HPP continues to allow juice and beverage brands to grow and produce products with extended shelf-life, unique flavor profiles and front and foremost food safety… but how can brands compete in this highly competitive market? Read our newest article on the current beverage trends and landscape being led by brands using HPP.
Juice and beverage industry current landscape
As there is more demand for fresh, minimally processed foods and beverages, more and more supermarkets are reshaping their shelves with products made with HPP technology in order to ensure food safety, quality and also reduce food waste.
According to a survey done by Universal Pure, Villa Rica. Ga
“Eighty-five per cent of retailers said their companies are affected by the fresh food demand, and 78% went so far as to say they’re favoring companies that produce fresh product options, the survey found. Demand is so high that more than 60% of retailers said they’re stocking more refrigerated and fresh products, while 48% said they’re expanding their refrigerated section. That’s where H.P.P. beverages are merchandised.”
A great place to learn the trends and see new products that are shaping the industry is the Bevnet Live Sessions either summer or winter. Just recently the summer session concluded in New York City with some key takeaways.
In the Recap of the BevNET Live Summer 2019 it was mentioned that several categories in the beverage industry are being pulled and stretched in different directions at a very rapid pace. Therefore, brands that want to remain on top need to be fluid, adaptable and aware of the forces shaping the industry.
Specifically on the juice segment, ready-to-drink juice continues to compete for appeal with products highlighting protein, energy and low sugar claims. Thankfully, High Pressure Processing (HPP) , with the addition of functional ingredients is helping elevate the category and brands.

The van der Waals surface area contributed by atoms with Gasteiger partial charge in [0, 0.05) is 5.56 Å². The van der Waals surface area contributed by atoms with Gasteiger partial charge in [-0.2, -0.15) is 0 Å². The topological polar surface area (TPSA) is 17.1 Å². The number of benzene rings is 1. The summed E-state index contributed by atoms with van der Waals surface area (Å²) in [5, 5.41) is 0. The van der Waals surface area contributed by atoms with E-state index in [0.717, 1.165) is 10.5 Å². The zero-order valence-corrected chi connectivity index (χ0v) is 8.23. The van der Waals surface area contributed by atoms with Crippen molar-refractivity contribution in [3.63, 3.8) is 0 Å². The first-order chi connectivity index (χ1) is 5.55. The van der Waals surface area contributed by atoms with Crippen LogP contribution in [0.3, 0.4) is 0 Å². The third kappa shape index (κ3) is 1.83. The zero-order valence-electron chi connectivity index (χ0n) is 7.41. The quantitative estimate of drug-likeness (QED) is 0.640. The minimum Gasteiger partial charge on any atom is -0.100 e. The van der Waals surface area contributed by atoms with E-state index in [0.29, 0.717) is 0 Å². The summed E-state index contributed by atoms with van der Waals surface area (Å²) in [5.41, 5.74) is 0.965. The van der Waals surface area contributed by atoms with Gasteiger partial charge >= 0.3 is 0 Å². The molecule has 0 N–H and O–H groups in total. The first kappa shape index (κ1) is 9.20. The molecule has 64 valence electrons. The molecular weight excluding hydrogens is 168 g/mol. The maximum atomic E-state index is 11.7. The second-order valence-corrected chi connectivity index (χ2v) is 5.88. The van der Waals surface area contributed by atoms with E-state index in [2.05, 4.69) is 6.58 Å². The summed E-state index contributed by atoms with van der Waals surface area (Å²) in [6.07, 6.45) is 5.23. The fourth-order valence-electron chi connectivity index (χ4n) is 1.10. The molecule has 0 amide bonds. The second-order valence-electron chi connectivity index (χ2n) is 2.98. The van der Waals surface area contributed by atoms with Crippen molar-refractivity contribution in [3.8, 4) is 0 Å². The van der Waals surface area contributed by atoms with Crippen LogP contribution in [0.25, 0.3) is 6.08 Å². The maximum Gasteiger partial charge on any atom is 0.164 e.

Innovation in the Premium Juice Category
There is a lot of innovation happening in the premium juice space along with HPP. Some brands are using different ingredients including blended fruits, nuts and seeds making the product more of a whole food that is being drank, rather than just a juice. According to Food Business News in their most recent article named “Formulating a better Juice Application” several new brands are using HPP to leverage the benefits of the technology.
At a recent workshop The Hatchery Chicago (non-profit incubator that offers food and beverage entrepreneurs education and resources) hosted on the category, Megan Klein, co-founder and President, Chicago-based Field + Farmer, formerly Here, explained how cold pressing makes a difference.
“Juice used to be all about the fruit and vegetable content,” Ms. Klein said. “Now it’s how much sugar is in the juice.” (source: Food Business News)
Celery, the new kale
For celery enthusiasts, Suja’s organic cold-pressed celery juice contains “straight-up” celery with a “touch” of lemon juice, according to its website. It’s USDA certified organic, non-GMO, kosher certified, vegan, dairy-free, soy-free, gluten-free with no added sweeteners. And only 20 calories.
Starbucks’ Evolution Fresh recently launched Organic Celery Glow, a “convenient celery juice without the fuss of juicing at home,” according to the company.
The company describes the juice as a “delicious, functional, ready-to-drink beverage that offers an easy way to get more nutrients from green vegetables as part of your daily diet.”